We’ve all heard that it costs more to get a new customer than keep one. And it’s true. Which is why so many marketers spend so much time calculating their churn rate (how often people “leave” the return purchase cycle) and aim to reduce it. Because new customers are expensive, which makes loyalty so valuable.
Especially in today’s age of social sharing, loyal customers can be your small business’ fiercest online advocates and brand managers. So let’s look at two brilliant ways your small business can improve its customer loyalty.
1. Say No
Relentlessly focusing your attention on serving the needs of a highly targeted group will make you a can’t-live-without product or service for that group, but may require you to say “no” to marketing and pursuing outside this target. That might sound scary to a lot of small business owners but when done with a fierce commitment to your chosen customers, it will often result in die-hard loyalty who will never even consider any other company to fill those needs.
Having the discipline to serve one type of customer doesn’t mean you actually say no when a customers come to you, but it does mean saying no to pursuing them.
Why would a small business do this? For starters, it will keep your churn rate low, your customer acquisition costs low, and your brand beloved by all who know you. And you won’t have to question who you are as a company or how you define your brand.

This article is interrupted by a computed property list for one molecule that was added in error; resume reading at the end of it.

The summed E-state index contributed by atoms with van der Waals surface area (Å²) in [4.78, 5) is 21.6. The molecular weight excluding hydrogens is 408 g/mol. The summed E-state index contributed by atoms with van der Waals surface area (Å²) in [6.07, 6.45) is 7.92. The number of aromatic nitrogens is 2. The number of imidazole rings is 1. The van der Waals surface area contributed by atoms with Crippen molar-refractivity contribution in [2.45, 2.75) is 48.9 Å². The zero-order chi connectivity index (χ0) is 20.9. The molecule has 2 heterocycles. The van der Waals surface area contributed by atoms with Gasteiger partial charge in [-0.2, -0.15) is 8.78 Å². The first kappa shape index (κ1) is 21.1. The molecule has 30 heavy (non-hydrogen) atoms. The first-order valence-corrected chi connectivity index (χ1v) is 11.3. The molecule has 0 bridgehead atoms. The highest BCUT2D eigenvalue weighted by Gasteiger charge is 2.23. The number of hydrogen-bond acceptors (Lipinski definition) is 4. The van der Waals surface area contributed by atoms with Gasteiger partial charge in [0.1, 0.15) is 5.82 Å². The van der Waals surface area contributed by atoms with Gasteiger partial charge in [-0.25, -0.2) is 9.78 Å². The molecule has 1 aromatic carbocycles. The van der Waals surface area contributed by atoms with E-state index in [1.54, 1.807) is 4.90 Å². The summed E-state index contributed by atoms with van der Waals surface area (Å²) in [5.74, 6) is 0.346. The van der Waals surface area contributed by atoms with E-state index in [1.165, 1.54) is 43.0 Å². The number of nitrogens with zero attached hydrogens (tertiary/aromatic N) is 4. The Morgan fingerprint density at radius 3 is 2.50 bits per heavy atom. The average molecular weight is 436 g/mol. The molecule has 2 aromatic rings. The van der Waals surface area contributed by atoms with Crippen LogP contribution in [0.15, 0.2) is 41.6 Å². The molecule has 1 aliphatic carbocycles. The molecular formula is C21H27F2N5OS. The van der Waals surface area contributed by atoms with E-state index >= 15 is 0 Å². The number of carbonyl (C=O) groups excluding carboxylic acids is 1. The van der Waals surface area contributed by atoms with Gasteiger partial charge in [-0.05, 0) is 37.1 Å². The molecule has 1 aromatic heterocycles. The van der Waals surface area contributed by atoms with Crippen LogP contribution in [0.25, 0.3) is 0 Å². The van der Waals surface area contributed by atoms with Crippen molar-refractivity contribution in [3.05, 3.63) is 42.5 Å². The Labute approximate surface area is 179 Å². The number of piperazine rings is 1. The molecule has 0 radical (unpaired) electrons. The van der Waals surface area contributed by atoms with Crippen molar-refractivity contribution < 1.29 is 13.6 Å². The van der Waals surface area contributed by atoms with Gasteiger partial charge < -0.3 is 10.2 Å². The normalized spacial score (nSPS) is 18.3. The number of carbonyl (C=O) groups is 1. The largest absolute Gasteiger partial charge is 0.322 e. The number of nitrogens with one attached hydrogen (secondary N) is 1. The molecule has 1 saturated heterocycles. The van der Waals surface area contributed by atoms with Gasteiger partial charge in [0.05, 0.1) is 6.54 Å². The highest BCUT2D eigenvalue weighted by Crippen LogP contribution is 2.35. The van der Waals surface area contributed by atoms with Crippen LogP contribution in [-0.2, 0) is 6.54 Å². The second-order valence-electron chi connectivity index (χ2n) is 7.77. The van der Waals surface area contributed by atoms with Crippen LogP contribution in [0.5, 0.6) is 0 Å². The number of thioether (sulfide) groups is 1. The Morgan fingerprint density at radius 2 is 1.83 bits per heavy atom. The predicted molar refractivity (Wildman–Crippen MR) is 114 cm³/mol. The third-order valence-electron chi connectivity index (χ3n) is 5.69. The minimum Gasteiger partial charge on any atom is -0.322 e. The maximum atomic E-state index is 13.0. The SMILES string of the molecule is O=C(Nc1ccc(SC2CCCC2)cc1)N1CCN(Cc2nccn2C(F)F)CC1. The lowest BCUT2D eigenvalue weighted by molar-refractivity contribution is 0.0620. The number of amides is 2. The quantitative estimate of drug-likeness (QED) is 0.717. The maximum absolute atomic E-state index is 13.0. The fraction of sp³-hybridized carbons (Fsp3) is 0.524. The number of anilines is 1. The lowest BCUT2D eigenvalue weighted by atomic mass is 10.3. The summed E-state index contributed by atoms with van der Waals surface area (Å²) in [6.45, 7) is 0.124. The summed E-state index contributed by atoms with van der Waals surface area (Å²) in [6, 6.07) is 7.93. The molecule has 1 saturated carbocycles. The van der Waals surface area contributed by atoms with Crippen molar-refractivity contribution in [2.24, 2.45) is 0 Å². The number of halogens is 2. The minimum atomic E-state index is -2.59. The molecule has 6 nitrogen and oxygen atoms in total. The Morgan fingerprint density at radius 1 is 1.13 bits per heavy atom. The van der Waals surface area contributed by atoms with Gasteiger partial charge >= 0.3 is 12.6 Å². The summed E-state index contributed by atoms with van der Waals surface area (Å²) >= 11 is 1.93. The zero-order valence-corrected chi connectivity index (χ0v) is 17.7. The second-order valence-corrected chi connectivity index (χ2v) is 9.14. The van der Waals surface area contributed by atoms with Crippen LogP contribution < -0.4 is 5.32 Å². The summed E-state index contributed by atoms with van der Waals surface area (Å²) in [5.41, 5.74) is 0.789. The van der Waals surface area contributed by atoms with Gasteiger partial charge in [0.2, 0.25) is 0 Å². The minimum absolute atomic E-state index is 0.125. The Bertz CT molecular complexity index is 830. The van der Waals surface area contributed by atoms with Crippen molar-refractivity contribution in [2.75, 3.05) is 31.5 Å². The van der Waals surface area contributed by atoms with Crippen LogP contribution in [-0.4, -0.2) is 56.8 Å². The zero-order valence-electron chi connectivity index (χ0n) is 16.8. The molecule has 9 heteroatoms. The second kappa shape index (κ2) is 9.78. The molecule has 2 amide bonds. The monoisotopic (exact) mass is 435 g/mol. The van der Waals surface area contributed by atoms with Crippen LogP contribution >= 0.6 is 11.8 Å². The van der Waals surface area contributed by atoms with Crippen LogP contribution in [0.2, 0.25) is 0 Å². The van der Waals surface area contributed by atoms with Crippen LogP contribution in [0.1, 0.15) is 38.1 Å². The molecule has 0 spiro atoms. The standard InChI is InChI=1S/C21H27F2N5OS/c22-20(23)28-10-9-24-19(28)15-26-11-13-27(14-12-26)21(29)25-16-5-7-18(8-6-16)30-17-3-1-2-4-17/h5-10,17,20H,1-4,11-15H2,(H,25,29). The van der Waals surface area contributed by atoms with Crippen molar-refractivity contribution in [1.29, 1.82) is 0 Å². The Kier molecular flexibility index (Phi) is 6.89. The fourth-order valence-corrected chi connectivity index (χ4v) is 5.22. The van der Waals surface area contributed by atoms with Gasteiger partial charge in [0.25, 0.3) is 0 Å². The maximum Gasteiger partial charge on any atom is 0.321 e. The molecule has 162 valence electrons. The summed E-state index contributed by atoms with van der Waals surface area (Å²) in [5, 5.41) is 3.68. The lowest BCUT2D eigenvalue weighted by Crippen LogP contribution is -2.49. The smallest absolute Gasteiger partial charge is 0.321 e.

Don’t think this will work? Look at Zappos, or Harley Davidson, both wildly successful companies that target a small group of customers and then work tirelessly to serve their needs. While other customers outside that target also value what these companies provide, that’s more luck than part of their strategy.
2. Give It Away
There are occasions in every customer interaction when giving away a little will get you a lot. But too often, as small business owners we think we can’t afford to give away anything. But in cases like the above, can you afford not to?
Free shipping is a great way to entice customers to purchase on your site than to go to another like Amazon. While it may cost you a few dollars, you’ll get more not just on the single order, but when that customer returns again to take advantage of your free shipping. In the online retail game, free shipping could be the keys to success.
Don’t stop there. Look at your return policy and process as a customer. A mistake can be an incredible opportunity to stand out from the competition with the power of giving. For example, the American store, Nordstrom allows customers to bring back any item purchased, at any time, no questions asked. But doesn’t it cost them money? Sure. But the basket size of customers who only purchase clothes from this high-end retailer far outweighs the cost, or they would have stopped doing it years ago.
Have you any ways to improve customer loyalty? We’d love to hear them in the comments below.